There will be some people reading this who shrug when members of this minority die, and say they brought it on themselves. I am talking about addicts. I would like to propose today the hashtag #AddictsLivesMatter, because we need to change how we think about them.
Some philosophers have argued that the desire to act in a way that is consistent with one's values and sense of self is linked to well-being. But others have argued that learning to express thoughts and feelings that obscure one's true inner state is an important adaptation for successful living. A team of psychological scientists has been working to resolve this issue empirically.
I hope our president in his State of the Union gives a voice to all Americans suffering from the disease of addiction. The millions of citizens affected by this disease deserve our attention and our action on the national stage.
New evidence about addiction isn't just a challenge to us politically. It doesn't just force us to change our minds. It forces us to change our hearts.
For the last 15 years I have had the honor of witnessing people journey through some of the most difficult times of their lives to emerge as happier, ...
Like most people, I too have been blindsided by life's curve balls that at times have left me feeling battered, despondent, and alone. And through all that, no matter how far I've fallen or how high I've rebounded, running -- my constant companion -- has never left my side.
I'm 22, I've never consumed a legal drink and I never plan to, for better and worse. Being in recovery at any age elicits both challenges and rewards, but being young and at a pivotal, sometimes confusing point in life even without worrying about sobriety makes said challenges and rewards even more prominent.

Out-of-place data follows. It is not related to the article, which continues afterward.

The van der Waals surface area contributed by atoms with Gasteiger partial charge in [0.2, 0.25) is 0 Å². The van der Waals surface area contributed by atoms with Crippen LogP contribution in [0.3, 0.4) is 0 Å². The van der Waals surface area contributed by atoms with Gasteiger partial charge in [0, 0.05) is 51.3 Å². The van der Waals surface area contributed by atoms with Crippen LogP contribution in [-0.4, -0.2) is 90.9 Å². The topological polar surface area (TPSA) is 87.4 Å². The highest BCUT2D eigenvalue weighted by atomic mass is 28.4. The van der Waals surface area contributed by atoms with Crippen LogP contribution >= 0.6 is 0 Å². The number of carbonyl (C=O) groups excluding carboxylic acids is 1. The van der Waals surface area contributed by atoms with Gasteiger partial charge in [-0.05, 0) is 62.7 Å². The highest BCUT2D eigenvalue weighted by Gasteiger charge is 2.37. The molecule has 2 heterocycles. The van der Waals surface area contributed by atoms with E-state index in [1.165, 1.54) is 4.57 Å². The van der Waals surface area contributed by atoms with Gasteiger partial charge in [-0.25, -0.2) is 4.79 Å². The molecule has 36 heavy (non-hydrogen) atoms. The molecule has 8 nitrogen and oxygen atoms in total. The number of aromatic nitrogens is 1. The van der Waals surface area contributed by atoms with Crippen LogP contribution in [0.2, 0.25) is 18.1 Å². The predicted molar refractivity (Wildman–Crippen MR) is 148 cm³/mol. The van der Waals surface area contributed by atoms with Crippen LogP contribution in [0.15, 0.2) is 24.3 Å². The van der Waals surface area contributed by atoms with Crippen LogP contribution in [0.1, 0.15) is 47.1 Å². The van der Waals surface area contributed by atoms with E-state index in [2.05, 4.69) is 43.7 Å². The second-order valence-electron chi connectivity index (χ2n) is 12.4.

That's not to say we aren't responsible for our choices as adults. We are. Responsible for telling the truth and getting the support we need. We are responsible for our feelings and taking action on our own behalf. Responsible for making amends. Responsible for learning to nurture our own hearts when we've never felt nurtured.
Remember that your beliefs are powerful self-fulfilling prophecies. The bottom line of this is that if you change your beliefs, you will change your experiences. You are not a victim unless you choose to be. Health and well-being in adulthood is not achieved through the accumulation of external successes, but rather through cleaning out your internal emotional closets.
There were moments during my drinking that I would stop and look at myself and wonder what I had become.
The painting, a brooding tattoo of black and white shapes flowing together like a raging river, is wrapped in a cage of thin clear plastic. Anthony Cardillo releases it and holds it in front of his body like a warrior's shield.
Reality television shows often portray dramatic and provocative "interventions" that claim to result in radical change. Unfortunately, these types of approaches rarely work and can serve to alienate and shame the individual, often leaving him or her with lower self-esteem, self-hatred and hopelessness.
I volunteered to write for a prison newsletter and started attending protests at prisons I stood there, tying ribbons on barbed wire fences, marching. The raw caring voices of the other protesters chanting for men and women inside, slowly, restored faith to me.
Little brothers aren't supposed to die. This is something you know as a child without someone telling you. Little brothers, the ones who are a foot taller than you and who smile with their eyes, do not die at age 30. But heroin addicts do.
You find yourself making comparisons between your life and the life of someone you assume has it all figured out, and all of your accomplishments are never enough to satisfy you.
Though nutrition is key to a proper detox, what is equally important is whether you are digesting your life or not. Is life nourishing you or eating you alive? Are you satisfied and fulfilled with the life you have created?